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Southern State Parkway crash site no stranger to fatal collisions

Toll booths on the Southern State Parkway in

Toll booths on the Southern State Parkway in 1954. The parkway has long been considered among the deadliest on Long Island. Credit: Newsday

Master builder Robert Moses dreamed up the Southern State Parkway in the 1920s as a winding getaway for city dwellers who would decamp to Long Island parks like Jones Beach.

By the end of the century, a 10-mile stretch roughly from Exit 17 to Exit 30 had earned a nightmarish nickname: "Blood Alley."

The Southern State — where a wrong-way crash at Exit 29 early Tuesday in North Massapequa killed four and injured two — has long been one of Nassau County’s deadliest parkways. In 2012, a Newsday report called it the deadliest in the county.

The report said 37 people died in crashes on the Southern State in Nassau in the prior six years, more than on any other county parkway, adding that there was little prospect of a renovation to make it safer. In 2002, the State Police said the corridor is among New York’s most crash prone.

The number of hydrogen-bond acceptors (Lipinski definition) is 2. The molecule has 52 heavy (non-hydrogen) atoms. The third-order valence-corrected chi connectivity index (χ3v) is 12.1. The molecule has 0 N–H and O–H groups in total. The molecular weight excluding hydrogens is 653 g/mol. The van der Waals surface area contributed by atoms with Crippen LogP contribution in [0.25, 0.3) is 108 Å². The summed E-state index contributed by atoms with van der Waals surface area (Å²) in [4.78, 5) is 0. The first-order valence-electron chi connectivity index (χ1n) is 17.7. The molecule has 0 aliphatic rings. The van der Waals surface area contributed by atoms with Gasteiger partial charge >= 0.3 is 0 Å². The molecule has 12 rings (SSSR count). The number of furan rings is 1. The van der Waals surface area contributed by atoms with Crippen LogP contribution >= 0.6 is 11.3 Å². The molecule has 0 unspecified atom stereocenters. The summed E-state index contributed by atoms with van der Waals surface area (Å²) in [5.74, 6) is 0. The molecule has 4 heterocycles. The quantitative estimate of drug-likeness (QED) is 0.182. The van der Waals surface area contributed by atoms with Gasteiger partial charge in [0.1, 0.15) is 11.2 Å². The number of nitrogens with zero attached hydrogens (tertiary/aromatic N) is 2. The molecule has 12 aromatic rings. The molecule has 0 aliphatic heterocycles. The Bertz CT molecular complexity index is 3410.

In 2017, the parkway was the subject of a news conference where politicians called on the state to improve safety along the 26-mile stretch.

State Sen. John E. Brooks (D-Seaford) and Assemb. Michaelle Solages said the parkway had become antiquated and sought improvements eyed at safety.

The parkway was designed to carry traffic of the 1930s — a 42-foot-wide, four-lane, undivided roadway, with wooden light poles, brown and white signs, and stone bridges — by Moses, according to Newsday’s book "Long Island: Our Story."

But the postwar housing boom fueled traffic jams, and the roadway went from 15,000 vehicles per day prewar, to 71,000 per day in 1951 and 107,000 by the mid-1950s, the book said, and around 1998, carried 190,000 daily.

Robert Sinclair, spokesman for AAA New York, told Newsday in 2012 that the Southern State is "the poster child of bad roads in our area that predate modern engineering."

Asked detailed questions about safety precautions installed on the Southern State, Stephen Canzoneri, a spokesman for the state Department of Transportation, which is in charge of the parkway, wrote in an email: "We extend our sympathy to all affected by this crash. Safety is our top priority. We are awaiting the results of the police investigation to determine the full circumstances surrounding the crash."

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